The challenges people face related to gift-giving are often logistical. Individuals need to know what someone else enjoys to select a good gift. They may also need to budget months ahead of time to afford holiday gifts for everyone on their list.
People are less likely to think about the risks that come after a recipient opens the present. However, there is always the possibility that the items selected as someone’s holiday gift will be a defective product. The item may have design flaws that the gift giver was unaware of because they never handled the items directly. There could also be an issue with a specific production batch due to mistakes made by employees or cheap materials.
Is the person who gives a defective holiday gift likely to be liable for the damages it causes?
Manufacturers typically have primary liability
The good news for someone giving holiday gifts is that the company that manufactured the dangerous items could be liable for any damages the product may have caused. Consumers can bring defective product lawsuits against manufacturers when an item fails and causes injury or substantial property damage.
For example, in recent years, hoverboards have been popular gift requests. Unfortunately, some of these devices are not actually safe to use and could cause house fires when charging or in storage. Manufacturers that put out products with defective wiring or bad batteries would likely be responsible for damages generated when those products fail catastrophically.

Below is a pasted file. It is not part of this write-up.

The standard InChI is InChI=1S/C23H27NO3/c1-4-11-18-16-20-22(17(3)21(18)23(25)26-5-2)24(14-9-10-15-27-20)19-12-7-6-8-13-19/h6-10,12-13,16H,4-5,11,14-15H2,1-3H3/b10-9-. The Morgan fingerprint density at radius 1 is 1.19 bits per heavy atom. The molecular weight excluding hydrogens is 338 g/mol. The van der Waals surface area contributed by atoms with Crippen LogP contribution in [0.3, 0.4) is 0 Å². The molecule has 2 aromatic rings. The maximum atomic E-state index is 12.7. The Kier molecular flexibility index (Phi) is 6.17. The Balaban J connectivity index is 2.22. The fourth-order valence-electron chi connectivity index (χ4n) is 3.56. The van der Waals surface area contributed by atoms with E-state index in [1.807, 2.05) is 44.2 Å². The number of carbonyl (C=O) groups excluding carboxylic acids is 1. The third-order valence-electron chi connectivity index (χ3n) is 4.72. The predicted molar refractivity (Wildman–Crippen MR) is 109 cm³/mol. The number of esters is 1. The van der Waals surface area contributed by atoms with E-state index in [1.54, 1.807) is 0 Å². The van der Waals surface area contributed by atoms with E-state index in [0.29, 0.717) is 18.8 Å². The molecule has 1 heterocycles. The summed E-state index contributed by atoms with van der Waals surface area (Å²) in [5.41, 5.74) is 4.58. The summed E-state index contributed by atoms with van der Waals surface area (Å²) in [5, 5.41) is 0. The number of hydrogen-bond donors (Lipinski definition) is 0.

Sometimes gift-givers may have some liability. If they registered the product and received notice of a recall, they would need to notify the gift recipient about the recall. Scenarios in which it appears that the gift giver was aware of the defect and did not disclose that matter to the recipient might lead to a degree of liability for the person who purchased the defective item.
As a general rule, it is usually a better option to let the recipient register the product to ensure that they receive notice about any recalls or updates regarding product safety. Gift givers may also want to check recently recalled products before shopping to ensure that they don’t accidentally purchase an unsafe item for someone on their holiday gift list. They may also want to retain purchase information and receipts to better facilitate a claim by gift recipients if a product turns out to be defective.
Addressing the possibility of a gift-related injury can reduce some of the liability risks associated with holiday gift exchanges. In the wake of such injuries, seeking legal guidance is generally wise.